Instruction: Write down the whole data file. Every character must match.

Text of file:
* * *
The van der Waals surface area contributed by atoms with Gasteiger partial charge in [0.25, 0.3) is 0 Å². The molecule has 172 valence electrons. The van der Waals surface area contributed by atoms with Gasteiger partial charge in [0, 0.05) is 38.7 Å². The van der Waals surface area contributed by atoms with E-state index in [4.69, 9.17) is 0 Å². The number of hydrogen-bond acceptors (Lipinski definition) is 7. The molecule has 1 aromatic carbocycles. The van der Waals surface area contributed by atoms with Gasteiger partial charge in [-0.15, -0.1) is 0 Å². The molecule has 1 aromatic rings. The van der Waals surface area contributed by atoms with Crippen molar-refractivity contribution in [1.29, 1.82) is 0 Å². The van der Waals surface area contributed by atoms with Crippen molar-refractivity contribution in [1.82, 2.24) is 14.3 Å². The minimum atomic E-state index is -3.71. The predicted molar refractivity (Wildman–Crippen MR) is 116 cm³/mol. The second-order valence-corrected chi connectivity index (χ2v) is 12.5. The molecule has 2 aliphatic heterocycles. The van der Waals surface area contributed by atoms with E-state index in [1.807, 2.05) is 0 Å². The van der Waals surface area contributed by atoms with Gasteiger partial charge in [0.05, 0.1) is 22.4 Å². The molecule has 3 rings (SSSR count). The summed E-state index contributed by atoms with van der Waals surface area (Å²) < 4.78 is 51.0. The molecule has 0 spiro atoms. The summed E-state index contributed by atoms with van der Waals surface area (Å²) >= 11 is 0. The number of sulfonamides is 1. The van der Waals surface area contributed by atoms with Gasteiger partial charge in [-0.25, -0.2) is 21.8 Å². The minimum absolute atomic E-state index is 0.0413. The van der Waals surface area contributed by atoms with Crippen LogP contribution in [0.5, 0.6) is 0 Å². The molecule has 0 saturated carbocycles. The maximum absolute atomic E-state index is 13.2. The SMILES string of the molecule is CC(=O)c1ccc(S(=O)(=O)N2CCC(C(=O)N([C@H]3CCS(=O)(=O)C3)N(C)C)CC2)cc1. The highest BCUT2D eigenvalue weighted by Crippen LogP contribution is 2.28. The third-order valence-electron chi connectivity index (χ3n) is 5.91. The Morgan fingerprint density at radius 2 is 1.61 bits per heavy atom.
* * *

The van der Waals surface area contributed by atoms with Gasteiger partial charge in [0.25, 0.3) is 0 Å². The molecule has 172 valence electrons. The van der Waals surface area contributed by atoms with Gasteiger partial charge in [0, 0.05) is 38.7 Å². The van der Waals surface area contributed by atoms with E-state index in [4.69, 9.17) is 0 Å². The number of hydrogen-bond acceptors (Lipinski definition) is 7. The molecule has 1 aromatic carbocycles. The van der Waals surface area contributed by atoms with Gasteiger partial charge in [-0.15, -0.1) is 0 Å². The molecule has 1 aromatic rings. The van der Waals surface area contributed by atoms with Crippen molar-refractivity contribution in [1.29, 1.82) is 0 Å². The van der Waals surface area contributed by atoms with Crippen molar-refractivity contribution in [1.82, 2.24) is 14.3 Å². The minimum atomic E-state index is -3.71. The predicted molar refractivity (Wildman–Crippen MR) is 116 cm³/mol. The second-order valence-corrected chi connectivity index (χ2v) is 12.5. The molecule has 2 aliphatic heterocycles. The van der Waals surface area contributed by atoms with E-state index in [1.807, 2.05) is 0 Å². The van der Waals surface area contributed by atoms with Gasteiger partial charge in [0.05, 0.1) is 22.4 Å². The molecule has 3 rings (SSSR count). The summed E-state index contributed by atoms with van der Waals surface area (Å²) < 4.78 is 51.0. The molecule has 0 spiro atoms. The summed E-state index contributed by atoms with van der Waals surface area (Å²) >= 11 is 0. The number of sulfonamides is 1. The van der Waals surface area contributed by atoms with Gasteiger partial charge in [-0.25, -0.2) is 21.8 Å². The minimum absolute atomic E-state index is 0.0413. The van der Waals surface area contributed by atoms with Crippen LogP contribution in [0.5, 0.6) is 0 Å². The molecule has 0 saturated carbocycles. The maximum absolute atomic E-state index is 13.2. The SMILES string of the molecule is CC(=O)c1ccc(S(=O)(=O)N2CCC(C(=O)N([C@H]3CCS(=O)(=O)C3)N(C)C)CC2)cc1. The highest BCUT2D eigenvalue weighted by Crippen LogP contribution is 2.28. The third-order valence-electron chi connectivity index (χ3n) is 5.91. The Morgan fingerprint density at radius 2 is 1.61 bits per heavy atom.